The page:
Rye has never received a charter. It is a corporation by prescription. The town is not divided into wards. The council consists of four aldermen, and twelve councillors ; the style is ‘the mayor, jurats, and commonalty of the ancient town of Rye.’ (5 and 6 William IV, c.76:) The jurisdiction extends over nearly one-half of the parish of Rye, comprehending 1,078 acres out of 2,475. The mayor and aldermen, assisted by a recorder, hold courts of sessions and general gaol delivery for all offences, and a court of record for all actions real, personal, and mixed ; they have also a summary jurisdiction for debts below 40 shillings.
Rye returned two members to parliament from 42 Edward III, till 2 William IV, c.45, when it was placed in schedule B, since which, in conjunction with Winchelsea and six rural parishes, it has returned one member. Rye is one of the two ancient towns added to the Cinque Ports before the reign of John, and described as ‘nobiliora membra quinque portuum.’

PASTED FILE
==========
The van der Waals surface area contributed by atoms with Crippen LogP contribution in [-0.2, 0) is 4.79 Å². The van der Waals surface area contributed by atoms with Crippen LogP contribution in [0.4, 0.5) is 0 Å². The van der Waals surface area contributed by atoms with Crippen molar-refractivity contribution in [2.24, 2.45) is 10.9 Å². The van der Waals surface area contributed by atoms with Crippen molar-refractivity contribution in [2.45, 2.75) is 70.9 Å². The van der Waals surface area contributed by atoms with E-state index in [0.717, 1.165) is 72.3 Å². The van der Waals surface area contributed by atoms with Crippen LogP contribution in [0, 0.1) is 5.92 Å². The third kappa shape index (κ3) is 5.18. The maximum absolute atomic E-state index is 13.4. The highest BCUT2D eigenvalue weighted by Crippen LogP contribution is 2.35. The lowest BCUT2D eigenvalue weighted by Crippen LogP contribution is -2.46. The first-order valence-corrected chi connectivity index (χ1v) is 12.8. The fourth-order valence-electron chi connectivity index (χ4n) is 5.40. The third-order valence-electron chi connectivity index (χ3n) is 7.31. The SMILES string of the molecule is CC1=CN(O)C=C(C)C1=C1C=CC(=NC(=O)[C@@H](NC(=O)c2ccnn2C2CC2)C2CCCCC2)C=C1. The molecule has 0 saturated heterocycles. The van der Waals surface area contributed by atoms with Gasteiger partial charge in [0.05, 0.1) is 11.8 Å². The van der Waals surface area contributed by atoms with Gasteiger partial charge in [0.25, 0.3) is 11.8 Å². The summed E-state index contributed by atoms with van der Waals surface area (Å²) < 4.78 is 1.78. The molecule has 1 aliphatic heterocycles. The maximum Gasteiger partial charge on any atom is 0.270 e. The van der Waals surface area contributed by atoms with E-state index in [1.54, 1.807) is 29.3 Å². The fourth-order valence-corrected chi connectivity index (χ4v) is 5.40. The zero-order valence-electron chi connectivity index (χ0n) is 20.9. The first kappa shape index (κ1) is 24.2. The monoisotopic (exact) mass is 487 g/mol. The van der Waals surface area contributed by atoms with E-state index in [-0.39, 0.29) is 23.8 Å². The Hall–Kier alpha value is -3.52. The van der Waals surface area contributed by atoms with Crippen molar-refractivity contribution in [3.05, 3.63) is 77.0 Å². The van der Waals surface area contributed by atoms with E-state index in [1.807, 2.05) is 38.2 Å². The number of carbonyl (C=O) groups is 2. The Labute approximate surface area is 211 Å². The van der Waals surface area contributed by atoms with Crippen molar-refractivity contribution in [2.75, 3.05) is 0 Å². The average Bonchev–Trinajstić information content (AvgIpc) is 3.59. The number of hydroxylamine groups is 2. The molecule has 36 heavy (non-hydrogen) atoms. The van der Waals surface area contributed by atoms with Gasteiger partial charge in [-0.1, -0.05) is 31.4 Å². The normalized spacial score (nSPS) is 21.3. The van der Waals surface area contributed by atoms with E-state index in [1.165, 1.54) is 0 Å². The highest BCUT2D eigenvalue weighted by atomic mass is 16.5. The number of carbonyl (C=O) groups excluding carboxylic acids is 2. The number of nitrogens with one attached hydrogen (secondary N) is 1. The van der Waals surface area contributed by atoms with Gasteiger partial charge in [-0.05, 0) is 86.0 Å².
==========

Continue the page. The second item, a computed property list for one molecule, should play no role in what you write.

The town is pleasantly situated on the northern and eastern slopes of a hill, and consists of three principal streets running parallel to the sea, intersected by cross streets, but the houses are irregularly built. The town-hall is a neat brick building supported on arches, with a market-place beneath. The market-days are Wednesdays for corn, vegetables, fish, &c. ; and Saturdays for vegetables, fish, and meat. Every alternate Wednesday there is a market for fat stock well supplied. Rye is within the diocese of Chichester ; the church, dedicated to St. Mary, described by Jeakes as ‘the goodliest edifice of the kind in the counties of Sussex or Kent, the cathedrals excepted,’ has been patched and altered so as to spoil the general effect. The southern chancel, once a chapel dedicated to St. Clare, is used as a school-room, and the northern, formerly the chauntry of St. Nicholas, is blocked out from the body of the church. The living is a vicarage, with an average net commuted income of £410. The population of the entire parish, in 1831, was 3,715, and the number of inhabited houses 680. There are two schools, recently united : one a free grammar-school, erected in 1636, by Thomas Peacock, gent., one of the jurats, and endowed with the sum of £32 annually ; and the other, for poor children, founded and endowed by James Saunders, Esq., in 1708, with a rent-charge, now producing £116, 10 shillings per annum.